After practicing for more than 20 years as a family physician in underserved areas of Los Angeles, Luis Pacheco, MD, sees a “tidal wave” of Hispanic consumers building in the United States. “It’s coming, and there is no stopping it,” says Pacheco, a former faculty member at the Keck School of Medicine at the University of Southern California. recently spoke with Pacheco, who is a medical celebrity on Spanish-language radio and television and the creator of the supplement brand Dr. Pacheco Naturalmente, about how this tidal wave could shape the future of wellness in America.

Why should organic, natural and healthy product companies and retailers be paying attention to the U.S. Hispanic community?

Luis Pacheco, MD: The United States is now home to at least 50 million Latinos. To put this in perspective, there are more Hispanics in the United States than there are people in Canada. To really bring it home, there are more Hispanics in the United States than there are people in Spain. So, the United States is now the mother country for Hispanics. The U.S. Hispanic community is also the fastest-growing population by far because of very high birth rates, and it is a very young population. In the next 50 years, the Latino population in the United States is expected to triple and make up about 30 percent of the U.S. population. The spending power of Hispanics in the United States is now over a trillion dollars, even with the recession.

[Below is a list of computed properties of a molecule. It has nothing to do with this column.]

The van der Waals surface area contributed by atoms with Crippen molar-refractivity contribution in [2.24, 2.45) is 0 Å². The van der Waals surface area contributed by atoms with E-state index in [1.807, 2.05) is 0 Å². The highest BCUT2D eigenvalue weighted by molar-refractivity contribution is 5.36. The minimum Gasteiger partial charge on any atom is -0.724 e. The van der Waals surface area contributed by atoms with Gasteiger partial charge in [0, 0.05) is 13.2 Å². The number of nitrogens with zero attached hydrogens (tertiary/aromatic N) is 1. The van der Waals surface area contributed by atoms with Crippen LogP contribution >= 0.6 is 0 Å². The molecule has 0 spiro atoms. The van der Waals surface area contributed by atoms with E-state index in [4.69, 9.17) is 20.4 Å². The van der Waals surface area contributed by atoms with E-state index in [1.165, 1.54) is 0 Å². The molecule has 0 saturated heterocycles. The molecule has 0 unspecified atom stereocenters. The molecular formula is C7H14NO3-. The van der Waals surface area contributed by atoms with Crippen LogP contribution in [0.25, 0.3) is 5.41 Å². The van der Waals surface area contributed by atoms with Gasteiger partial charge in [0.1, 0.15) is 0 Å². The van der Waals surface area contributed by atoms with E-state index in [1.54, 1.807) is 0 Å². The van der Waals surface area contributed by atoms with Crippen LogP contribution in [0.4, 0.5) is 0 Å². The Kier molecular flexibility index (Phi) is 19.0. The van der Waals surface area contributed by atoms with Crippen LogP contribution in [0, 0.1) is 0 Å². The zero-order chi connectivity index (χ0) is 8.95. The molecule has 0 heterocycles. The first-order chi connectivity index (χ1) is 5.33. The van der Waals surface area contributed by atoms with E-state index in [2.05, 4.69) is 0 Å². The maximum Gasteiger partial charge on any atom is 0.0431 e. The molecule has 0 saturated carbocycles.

How would you describe people’s relationship with health and wellness within the U.S. Hispanic community?

LP: Unfortunately, what we have seen with most immigrant groups over the years going back to the turn of the century is that these communities do not tend to engage in prevention. For the most part, they wait until there is a big problem—until they are really feeling poorly—before seeking care. In general, within the U.S. Hispanic community, there is a mistrust of the conventional healthcare system on the one hand. But, on the other hand, amongst Hispanics, the doctor is still a respected figure, much more revered than in other cultures. Yet, there is also that fear, well, if I go to the doctor he is going to find something wrong with me, so I won’t go to the doctor. Hispanics tend to underutilize the healthcare system for a number of reasons—obviously cultural, as well as economic. Unfortunately, many Hispanic people live without health insurance coverage. It is expensive for them to seek medical care if they have to pay cash because they cannot get to some type of free clinic.